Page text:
5 December 2006
$2.8M additional funding for health research granted by the HRC
The Health Research Council of New Zealand (HRC) has awarded an additional $2.8M in funding through its annual funding
round for 2006.
Three new projects have been funded and a total of $32M has now been awarded to 40 projects in the funding round.
The projects cover three varied areas of health science, but all are focused on improving treatment for disease and
Dr Deborah Hay from the University of Auckland will be working to better understand our body’s cellular receptors. Many
drugs are designed to mimic or block the actions of the body’s own hormones and these are designed to fit into receptors
on the surface of cells. Identifying the intricacies of how receptors work is crucial to designing more effective
treatments. Dr Hay’s work will lead to improving treatment for diseases such as migraine, diabetes and osteoporosis.
Dr Dee Mangin from the University of Otago’s Christchurch School of Medicine and Health Sciences (CSMHS) is looking to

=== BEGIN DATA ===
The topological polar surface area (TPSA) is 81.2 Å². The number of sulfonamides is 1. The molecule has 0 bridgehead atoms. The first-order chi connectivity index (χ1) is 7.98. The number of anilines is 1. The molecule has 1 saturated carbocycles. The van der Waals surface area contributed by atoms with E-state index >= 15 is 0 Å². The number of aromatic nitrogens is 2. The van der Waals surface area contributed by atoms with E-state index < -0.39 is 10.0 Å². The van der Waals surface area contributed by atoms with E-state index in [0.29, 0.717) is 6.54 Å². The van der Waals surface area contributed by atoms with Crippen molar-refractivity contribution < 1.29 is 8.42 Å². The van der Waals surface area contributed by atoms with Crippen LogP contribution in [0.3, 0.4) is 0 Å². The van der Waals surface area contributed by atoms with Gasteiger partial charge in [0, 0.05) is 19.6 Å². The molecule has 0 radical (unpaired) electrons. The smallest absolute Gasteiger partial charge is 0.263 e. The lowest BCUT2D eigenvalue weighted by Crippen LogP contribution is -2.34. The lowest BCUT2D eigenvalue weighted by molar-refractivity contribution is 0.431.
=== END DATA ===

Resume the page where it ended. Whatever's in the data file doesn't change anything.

identify who and who will not benefit from long term treatment for depression. In a randomised controlled trial
involving primary care patients who are currently not experiencing depression, continued treatment versus tapered
withdrawal of antidepressants will be tested. The study will further understanding of optimal long term treatment of
depression in primary care.
Dr Lisa Stamp and her team, also from CSMHS, will be focusing on improving treatments for rheumatoid arthritis, a common
musculoskeletal disease. The study will look at how the concentration of methotrexate (a drug which treats rheumatoid
arthritis) in the patient’s blood determines how well they respond to treatment, and whether the patient’s genetic
makeup influences this. Different methods of administering the drug will also be tested.
“The HRC is delighted to be able to fund the three additional contracts for the 2006 contestable funding round,” says
HRC Chief Executive Dr Bruce Scoggins.
“Originally on the reserve list, the three projects were able to be funded once the other approved contracts had been